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A field reporting of Bagmati river from Bagdwar to Chobhar
Rajesh Poudel of Min Bhawan in Kathmandu, who had arrived in Bagdwar for walking uphill more than two and a half hours from Nagi Ghumba of Shiva Puri Himal, was filling his water bottle from a Tiger’s mouth shaped stream. While he filled his bottle, he was saying, “No water could be as pure as of the Bagmati River for family members.”
Bagdwar is the starting section of the Bagmati River which flows through the Kathmandu Valley; but unlike the river that flows in the valley, fresh and pure water flows through the section. The section has alluring greenery in its immediate vicinity.
As water flows up from a 100-meter bamboo bush through a stream to the Bagdwar section through a tiger mouthed monument, the section has been named as Bagdwar--‘Bag’ means ‘Tiger’ and ‘Dwar’ means ‘Entrance Gate’.
For pure water and fresh atmosphere at the origin of the Bagmati River, the Bagdwar is a holy site and spiritual haven for many city dwellers even today. Rajesh is one among the crowd to revere the area as the holy site.
Shortly after filling his water bottle, he started taking ‘holy’ bath with the water flowing through the stream to the river. He believes the holy bath in the river to wash away his sins.
Few yards away from him, another couple is meditating for the past several months sheltering in a single-roomed building next to Bagdwar monument. Like Rajesh, they also seem to take bath in the Bagmati River at the section to redeem themselves off their sins.
The clean, pure and religious features of the Bagmati River is just one face among many associated with the civilization of Kathmandu Valley.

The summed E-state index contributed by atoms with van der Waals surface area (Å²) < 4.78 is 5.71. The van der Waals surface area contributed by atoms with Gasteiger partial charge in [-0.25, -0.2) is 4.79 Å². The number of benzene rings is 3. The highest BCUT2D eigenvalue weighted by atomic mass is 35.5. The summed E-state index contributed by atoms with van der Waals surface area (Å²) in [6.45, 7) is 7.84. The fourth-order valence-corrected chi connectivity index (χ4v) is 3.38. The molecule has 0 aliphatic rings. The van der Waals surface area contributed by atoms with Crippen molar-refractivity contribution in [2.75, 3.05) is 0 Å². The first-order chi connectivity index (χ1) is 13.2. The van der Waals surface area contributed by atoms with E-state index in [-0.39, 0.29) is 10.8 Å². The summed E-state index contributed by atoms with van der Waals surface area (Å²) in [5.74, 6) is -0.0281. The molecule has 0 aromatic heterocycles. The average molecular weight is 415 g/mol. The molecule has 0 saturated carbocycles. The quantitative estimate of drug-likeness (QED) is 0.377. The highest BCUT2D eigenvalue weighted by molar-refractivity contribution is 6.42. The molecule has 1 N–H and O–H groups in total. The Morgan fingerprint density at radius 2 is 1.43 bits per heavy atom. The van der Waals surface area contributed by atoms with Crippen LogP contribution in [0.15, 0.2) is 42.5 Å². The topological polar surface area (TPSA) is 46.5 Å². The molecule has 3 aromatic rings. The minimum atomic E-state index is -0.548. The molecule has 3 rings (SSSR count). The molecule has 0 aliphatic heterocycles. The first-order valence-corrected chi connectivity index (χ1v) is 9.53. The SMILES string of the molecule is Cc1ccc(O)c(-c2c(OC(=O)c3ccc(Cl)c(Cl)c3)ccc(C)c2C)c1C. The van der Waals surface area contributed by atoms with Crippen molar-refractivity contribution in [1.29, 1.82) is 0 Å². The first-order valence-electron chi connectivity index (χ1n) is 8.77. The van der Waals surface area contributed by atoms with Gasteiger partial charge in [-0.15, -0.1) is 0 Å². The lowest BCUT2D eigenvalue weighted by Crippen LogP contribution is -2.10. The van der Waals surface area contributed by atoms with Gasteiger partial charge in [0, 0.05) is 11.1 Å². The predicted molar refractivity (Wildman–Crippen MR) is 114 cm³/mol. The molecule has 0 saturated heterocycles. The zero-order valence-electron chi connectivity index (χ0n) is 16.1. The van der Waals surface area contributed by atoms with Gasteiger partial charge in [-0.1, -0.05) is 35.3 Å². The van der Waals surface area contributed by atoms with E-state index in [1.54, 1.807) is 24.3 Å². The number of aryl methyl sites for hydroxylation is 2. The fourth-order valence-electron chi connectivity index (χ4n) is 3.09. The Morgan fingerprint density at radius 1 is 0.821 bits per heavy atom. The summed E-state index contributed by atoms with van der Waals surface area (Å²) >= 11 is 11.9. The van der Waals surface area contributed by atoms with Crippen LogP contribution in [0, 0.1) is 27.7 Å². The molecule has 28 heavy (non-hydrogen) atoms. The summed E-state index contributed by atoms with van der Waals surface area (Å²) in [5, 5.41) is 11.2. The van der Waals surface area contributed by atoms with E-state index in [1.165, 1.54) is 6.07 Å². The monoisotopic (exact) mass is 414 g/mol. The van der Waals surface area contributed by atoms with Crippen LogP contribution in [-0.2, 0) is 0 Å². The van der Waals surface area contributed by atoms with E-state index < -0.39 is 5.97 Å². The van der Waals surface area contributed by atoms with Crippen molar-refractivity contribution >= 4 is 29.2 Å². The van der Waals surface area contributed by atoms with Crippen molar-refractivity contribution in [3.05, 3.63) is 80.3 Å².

However, moving down a 35-kilometer distance away from Bagdwar to Chobar in Northern part of the valley, solid wastages dumped in the river exposes the pathetic and sorry condition of the Bagmati River.
A ‘Jal Binayak’ (name of Hindu God) temple sits in Chobar. The river, which starts from Bagdwar, leaves the valley from Chobar gorge.
Locals say there was a time when devotees coming to the temple would wash their hands and face with the river water before worship.
“Forget about washing face and hands with the river water, hardly any devotee today dares to go nearby the river now as solid waste and sewage flows into the river instead of clean fresh water,” says Sujindra Maharjan, a local of Kritipur, adding, the exhausting fumes coming from the river becomes unbearable during dry season, making it difficult for people to breathe.
The temple is a part of the Bagmati civilization. But the civilization is vanishing ever since the Bagmati River became a repository for sewage and garbage of over 4 million populations residing in the valley.
Today, the Bagmati River is an open sewage system of the Kathmandu Valley, making it virtually dead for disposal of the valley waste.
How the Bagmati River, which flows so clean and fresh from Bagdwar, turns into the stinking river of sewage upon reaching Chobar? From where and how the river gets polluted? And how the pollution in the river is damaging the Bagmati Civilization?
The correspondents travelled from Badwar to Chobar to assess the pollution level of the Bagmati River this week. The water flowing from Bagdwar, which is located few meters down the Shivapuri Hill at an attitude of 2372 meter above the sea level, is clean up to Sundarijal water dam. In the distance, water from various small rivulets of the Shivapuri Hill flows into the river. As there is no human settlement in the section, the river is in its most natural form.